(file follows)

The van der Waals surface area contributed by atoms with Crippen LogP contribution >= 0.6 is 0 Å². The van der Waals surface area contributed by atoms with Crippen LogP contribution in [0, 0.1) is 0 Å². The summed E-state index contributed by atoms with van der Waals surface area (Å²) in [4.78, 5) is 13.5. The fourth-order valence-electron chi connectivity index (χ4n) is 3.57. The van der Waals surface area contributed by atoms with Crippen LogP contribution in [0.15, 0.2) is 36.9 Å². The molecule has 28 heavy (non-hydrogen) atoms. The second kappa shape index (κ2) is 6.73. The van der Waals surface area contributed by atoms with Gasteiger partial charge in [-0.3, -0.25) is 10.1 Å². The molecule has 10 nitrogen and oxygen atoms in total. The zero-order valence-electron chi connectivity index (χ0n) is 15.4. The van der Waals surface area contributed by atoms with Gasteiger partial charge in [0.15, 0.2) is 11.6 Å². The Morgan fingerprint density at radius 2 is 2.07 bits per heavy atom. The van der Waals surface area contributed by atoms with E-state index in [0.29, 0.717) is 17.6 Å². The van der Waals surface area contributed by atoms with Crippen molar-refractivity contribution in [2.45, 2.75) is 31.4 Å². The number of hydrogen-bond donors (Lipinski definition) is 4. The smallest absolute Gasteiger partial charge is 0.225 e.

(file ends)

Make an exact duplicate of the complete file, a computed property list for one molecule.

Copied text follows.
The van der Waals surface area contributed by atoms with Crippen LogP contribution >= 0.6 is 0 Å². The van der Waals surface area contributed by atoms with Crippen LogP contribution in [0, 0.1) is 0 Å². The summed E-state index contributed by atoms with van der Waals surface area (Å²) in [4.78, 5) is 13.5. The fourth-order valence-electron chi connectivity index (χ4n) is 3.57. The van der Waals surface area contributed by atoms with Crippen LogP contribution in [0.15, 0.2) is 36.9 Å². The molecule has 28 heavy (non-hydrogen) atoms. The second kappa shape index (κ2) is 6.73. The van der Waals surface area contributed by atoms with Gasteiger partial charge in [-0.3, -0.25) is 10.1 Å². The molecule has 10 nitrogen and oxygen atoms in total. The zero-order valence-electron chi connectivity index (χ0n) is 15.4. The van der Waals surface area contributed by atoms with Gasteiger partial charge in [0.15, 0.2) is 11.6 Å². The Morgan fingerprint density at radius 2 is 2.07 bits per heavy atom. The van der Waals surface area contributed by atoms with E-state index in [0.29, 0.717) is 17.6 Å². The van der Waals surface area contributed by atoms with Crippen molar-refractivity contribution in [2.45, 2.75) is 31.4 Å². The number of hydrogen-bond donors (Lipinski definition) is 4. The smallest absolute Gasteiger partial charge is 0.225 e.